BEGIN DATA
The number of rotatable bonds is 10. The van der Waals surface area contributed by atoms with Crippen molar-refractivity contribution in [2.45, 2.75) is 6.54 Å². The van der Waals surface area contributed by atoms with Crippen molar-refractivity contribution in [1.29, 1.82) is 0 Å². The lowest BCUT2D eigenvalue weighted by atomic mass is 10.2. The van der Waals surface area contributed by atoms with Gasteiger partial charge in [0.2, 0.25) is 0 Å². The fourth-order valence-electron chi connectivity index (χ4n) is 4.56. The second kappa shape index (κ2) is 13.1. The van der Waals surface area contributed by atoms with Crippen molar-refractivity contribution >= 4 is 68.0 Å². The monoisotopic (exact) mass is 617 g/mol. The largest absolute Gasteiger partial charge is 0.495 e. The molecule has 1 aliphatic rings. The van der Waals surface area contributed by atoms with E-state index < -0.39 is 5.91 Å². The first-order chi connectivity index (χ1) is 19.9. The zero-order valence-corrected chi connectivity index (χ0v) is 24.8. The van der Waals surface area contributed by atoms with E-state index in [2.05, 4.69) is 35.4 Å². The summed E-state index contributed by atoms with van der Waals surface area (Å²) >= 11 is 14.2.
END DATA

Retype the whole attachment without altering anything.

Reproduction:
The number of rotatable bonds is 10. The van der Waals surface area contributed by atoms with Crippen molar-refractivity contribution in [2.45, 2.75) is 6.54 Å². The van der Waals surface area contributed by atoms with Crippen molar-refractivity contribution in [1.29, 1.82) is 0 Å². The lowest BCUT2D eigenvalue weighted by atomic mass is 10.2. The van der Waals surface area contributed by atoms with Gasteiger partial charge in [0.2, 0.25) is 0 Å². The fourth-order valence-electron chi connectivity index (χ4n) is 4.56. The second kappa shape index (κ2) is 13.1. The van der Waals surface area contributed by atoms with Crippen molar-refractivity contribution >= 4 is 68.0 Å². The monoisotopic (exact) mass is 617 g/mol. The largest absolute Gasteiger partial charge is 0.495 e. The molecule has 1 aliphatic rings. The van der Waals surface area contributed by atoms with E-state index < -0.39 is 5.91 Å². The first-order chi connectivity index (χ1) is 19.9. The zero-order valence-corrected chi connectivity index (χ0v) is 24.8. The van der Waals surface area contributed by atoms with E-state index in [2.05, 4.69) is 35.4 Å². The summed E-state index contributed by atoms with van der Waals surface area (Å²) >= 11 is 14.2.